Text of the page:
The House of Lords in the Age of Reform, 1784-1837: With an Epilogue on Aristocracy and the Advent of Democracy, 1837-1867

By A. S. Turberville | Go to book overview

CHAPTER XII1
The Peers and the Reform Bills

Earl Grey's Administration which came into office in November 1830 is generally remembered as the Ministry which overcame the opposition of the House of Lords to the Great Reform Bill in the summer of 1832 by prevailing upon William IV to threaten to use his royal prerogative of creating new peers in order to break a deadlock between the two Houses of Parliament. While this is, in very general terms, what happened, it is often forgotten that in fact forty new peers were made during Grey's Administration, and that nine were advanced in the peerage. It is some measure of the numerical weakness of the Whigs in the Upper House at this time that even after these additions and promotions---the majority of which were made in 1831---Grey was still obliged to ask the King to undertake to create fifty new peers in order to coerce the Lords to give way over the Reform Bill in 1832. It is no less a measure of the rising wrath and resentment of the Tories that they chose to denounce all Earl Grey's honours, even the modest twenty-two conferred to celebrate the new King's coronation in September 1831, as designed to promote the sinister purposes of a reforming Ministry. The practice of sending frequent reinforcements to the House of Lords, which had seemed perfectly natural and praiseworthy when it was the Tory phalanx there that was being strengthened, was now perceived to be altogether reprehensible. It was plain that the King was a mere child in the hands of his unscrupulous Machiavellian Ministers. 'God preserve our poor monarch!' exclaimed Wellington fervently.2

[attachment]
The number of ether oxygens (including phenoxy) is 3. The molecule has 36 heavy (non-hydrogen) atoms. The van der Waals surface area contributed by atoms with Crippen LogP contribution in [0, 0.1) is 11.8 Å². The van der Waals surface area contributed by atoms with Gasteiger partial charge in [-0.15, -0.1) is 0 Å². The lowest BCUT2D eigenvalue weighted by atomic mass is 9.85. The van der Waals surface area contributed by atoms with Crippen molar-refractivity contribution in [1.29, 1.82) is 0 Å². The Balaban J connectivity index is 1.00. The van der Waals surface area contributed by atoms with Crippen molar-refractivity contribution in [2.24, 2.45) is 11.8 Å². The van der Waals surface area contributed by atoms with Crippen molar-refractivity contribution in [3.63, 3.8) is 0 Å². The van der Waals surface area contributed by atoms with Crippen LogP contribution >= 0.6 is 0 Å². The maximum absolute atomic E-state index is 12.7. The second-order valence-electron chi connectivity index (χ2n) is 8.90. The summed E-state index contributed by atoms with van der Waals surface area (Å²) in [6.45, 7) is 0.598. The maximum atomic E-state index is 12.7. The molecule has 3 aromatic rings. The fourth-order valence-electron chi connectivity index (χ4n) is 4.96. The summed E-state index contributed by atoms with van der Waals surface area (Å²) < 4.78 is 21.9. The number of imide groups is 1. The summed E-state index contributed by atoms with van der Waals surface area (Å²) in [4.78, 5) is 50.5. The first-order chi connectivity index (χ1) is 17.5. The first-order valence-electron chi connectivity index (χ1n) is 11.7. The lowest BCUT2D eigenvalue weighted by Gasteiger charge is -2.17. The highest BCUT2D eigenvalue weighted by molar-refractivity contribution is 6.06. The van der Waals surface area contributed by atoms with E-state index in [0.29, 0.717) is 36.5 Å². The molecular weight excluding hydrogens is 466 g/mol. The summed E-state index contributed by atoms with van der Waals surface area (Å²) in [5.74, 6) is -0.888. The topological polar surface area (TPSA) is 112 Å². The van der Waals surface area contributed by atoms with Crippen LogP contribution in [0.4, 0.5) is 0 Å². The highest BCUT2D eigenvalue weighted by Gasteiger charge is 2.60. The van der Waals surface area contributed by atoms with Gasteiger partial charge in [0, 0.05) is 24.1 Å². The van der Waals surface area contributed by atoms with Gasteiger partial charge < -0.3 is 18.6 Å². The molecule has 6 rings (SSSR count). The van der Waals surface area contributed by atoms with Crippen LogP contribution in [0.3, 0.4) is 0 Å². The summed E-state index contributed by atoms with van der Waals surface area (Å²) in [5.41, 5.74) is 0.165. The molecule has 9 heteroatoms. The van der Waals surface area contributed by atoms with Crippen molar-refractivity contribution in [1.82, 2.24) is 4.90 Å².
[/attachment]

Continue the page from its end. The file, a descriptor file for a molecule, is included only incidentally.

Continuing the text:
The distinction which the Tories chose to draw between these Whig creations and the creations made by previous Administrations was that the former were being made for a specific pur

____________________
1
The first four paragraphs of this chapter have been collated from material originally embodied elsewhere in the author's typescript. [Ed.]
2
Despatches, Correspondence and Memoranda of Arthur, Duke of Wellington (8 vols., 1867-80), Vol. VII, pp. 520, 535.

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